inches. Burrowing Owls fly with irregular, jerky wing beats and frequently make
long glides interspersed with rapid wing beats. They hover during hunting and
courtship. These owls are comparatively easy to see because they are often
active in daylight, and are surprisingly bold and approachable.
Black-Tailed Prairie Dog
The prairie dog is a stout, burrowing ground squirrel that gets its name
from its high-pitched-dog-like bark. This is a large prairie dog. They may grow
to be between 14 to 16 inches in length and weigh between 32 to 48 ounces. They
are pinkish brown above; whitish or buffy white below with a slim, sparsely
haired tail with black tip unique among prairie dogs. They have short, rounded
ears; large black eyes. They mate from February-March with 1 litter per year of
usually 4 or 5 young born after gestation of about 30 days.
Coloration of red foxes ranges from pale yellowish red to deep reddish brown
on the upper parts and white or ashy on the underside. The lower part of the
legs is usually black, and the tail usually has a white or black tip. The
average weight is 8 to 10 pounds. The eyes of mature animals are yellow. The
nose is dark brown or black.
Kit foxes (Vulpes macrotis) belong to the family Canidae, which also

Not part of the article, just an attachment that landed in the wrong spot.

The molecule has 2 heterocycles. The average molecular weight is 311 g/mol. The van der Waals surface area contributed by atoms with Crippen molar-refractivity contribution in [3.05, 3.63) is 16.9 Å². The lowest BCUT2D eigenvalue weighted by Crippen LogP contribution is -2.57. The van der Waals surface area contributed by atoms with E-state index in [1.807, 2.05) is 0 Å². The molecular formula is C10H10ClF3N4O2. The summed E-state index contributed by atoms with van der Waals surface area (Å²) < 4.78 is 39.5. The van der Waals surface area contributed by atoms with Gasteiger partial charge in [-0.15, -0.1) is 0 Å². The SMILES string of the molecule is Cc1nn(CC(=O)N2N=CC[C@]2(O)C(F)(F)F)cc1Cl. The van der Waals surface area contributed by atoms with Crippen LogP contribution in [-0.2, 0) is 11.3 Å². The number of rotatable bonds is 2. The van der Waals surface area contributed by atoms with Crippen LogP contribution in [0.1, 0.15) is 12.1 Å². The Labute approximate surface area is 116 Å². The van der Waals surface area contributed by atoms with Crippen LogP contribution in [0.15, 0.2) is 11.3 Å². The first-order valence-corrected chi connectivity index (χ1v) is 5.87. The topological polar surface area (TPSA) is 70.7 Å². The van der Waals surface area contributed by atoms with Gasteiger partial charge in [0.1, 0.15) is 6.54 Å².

includes wolves, coyotes, red foxes and Gray foxes. It is the smallest member of
the canid family in North America. Mature adults measure 15 to 20 inches in
length with a 9 to 12 inch long tail. They stand 11 to 12 inches high at the
shoulder, and adults weigh from 3 to 4 pounds. The color of the kit fox is pale
gray, tan or sandy with a slightly darker back. It has a cream colored throat,
belly and inner ears. A black or brown patch is always located up each side of
the muzzle, and the tail has a dark tip.
The Coyote (Canis latrans) is a member of the dog family. In size and
shape the Coyote is like a medium-sized Collie dog, but its tail is round and
bushy and is carried straight out below the level of its back. Coyotes found in
low deserts and valleys weigh about 20 pounds, and are light gray or tan with a
black tip on the tail.